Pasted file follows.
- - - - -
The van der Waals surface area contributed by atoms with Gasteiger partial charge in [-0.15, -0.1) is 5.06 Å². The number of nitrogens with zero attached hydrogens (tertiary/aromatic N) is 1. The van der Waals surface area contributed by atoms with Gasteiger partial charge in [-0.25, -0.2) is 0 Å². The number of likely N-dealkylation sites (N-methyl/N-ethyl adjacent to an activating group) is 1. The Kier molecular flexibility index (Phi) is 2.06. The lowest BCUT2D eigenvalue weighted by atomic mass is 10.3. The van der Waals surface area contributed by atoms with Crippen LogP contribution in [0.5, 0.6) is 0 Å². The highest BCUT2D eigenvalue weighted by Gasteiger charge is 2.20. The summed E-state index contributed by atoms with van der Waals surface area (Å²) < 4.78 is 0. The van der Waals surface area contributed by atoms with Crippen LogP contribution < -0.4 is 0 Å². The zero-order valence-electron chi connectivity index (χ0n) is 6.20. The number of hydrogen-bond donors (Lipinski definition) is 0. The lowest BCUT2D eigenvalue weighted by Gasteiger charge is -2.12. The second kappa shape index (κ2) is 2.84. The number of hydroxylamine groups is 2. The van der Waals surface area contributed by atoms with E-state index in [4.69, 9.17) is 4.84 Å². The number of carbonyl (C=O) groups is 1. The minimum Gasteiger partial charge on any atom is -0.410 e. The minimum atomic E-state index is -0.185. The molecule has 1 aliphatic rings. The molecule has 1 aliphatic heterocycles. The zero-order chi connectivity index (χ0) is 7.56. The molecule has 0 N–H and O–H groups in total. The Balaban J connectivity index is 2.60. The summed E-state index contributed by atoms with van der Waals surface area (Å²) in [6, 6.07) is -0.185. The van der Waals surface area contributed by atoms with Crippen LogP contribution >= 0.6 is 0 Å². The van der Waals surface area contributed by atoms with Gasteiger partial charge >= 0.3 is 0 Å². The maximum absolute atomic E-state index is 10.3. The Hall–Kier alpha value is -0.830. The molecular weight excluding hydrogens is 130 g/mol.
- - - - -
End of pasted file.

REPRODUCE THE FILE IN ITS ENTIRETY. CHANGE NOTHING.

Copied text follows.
The van der Waals surface area contributed by atoms with Gasteiger partial charge in [-0.15, -0.1) is 5.06 Å². The number of nitrogens with zero attached hydrogens (tertiary/aromatic N) is 1. The van der Waals surface area contributed by atoms with Gasteiger partial charge in [-0.25, -0.2) is 0 Å². The number of likely N-dealkylation sites (N-methyl/N-ethyl adjacent to an activating group) is 1. The Kier molecular flexibility index (Phi) is 2.06. The lowest BCUT2D eigenvalue weighted by atomic mass is 10.3. The van der Waals surface area contributed by atoms with Crippen LogP contribution in [0.5, 0.6) is 0 Å². The highest BCUT2D eigenvalue weighted by Gasteiger charge is 2.20. The summed E-state index contributed by atoms with van der Waals surface area (Å²) < 4.78 is 0. The van der Waals surface area contributed by atoms with Crippen LogP contribution < -0.4 is 0 Å². The zero-order valence-electron chi connectivity index (χ0n) is 6.20. The number of hydrogen-bond donors (Lipinski definition) is 0. The lowest BCUT2D eigenvalue weighted by Gasteiger charge is -2.12. The second kappa shape index (κ2) is 2.84. The number of hydroxylamine groups is 2. The van der Waals surface area contributed by atoms with E-state index in [4.69, 9.17) is 4.84 Å². The number of carbonyl (C=O) groups is 1. The minimum Gasteiger partial charge on any atom is -0.410 e. The minimum atomic E-state index is -0.185. The molecule has 1 aliphatic rings. The molecule has 1 aliphatic heterocycles. The zero-order chi connectivity index (χ0) is 7.56. The molecule has 0 N–H and O–H groups in total. The Balaban J connectivity index is 2.60. The summed E-state index contributed by atoms with van der Waals surface area (Å²) in [6, 6.07) is -0.185. The van der Waals surface area contributed by atoms with Crippen LogP contribution >= 0.6 is 0 Å². The van der Waals surface area contributed by atoms with Gasteiger partial charge >= 0.3 is 0 Å². The maximum absolute atomic E-state index is 10.3. The Hall–Kier alpha value is -0.830. The molecular weight excluding hydrogens is 130 g/mol.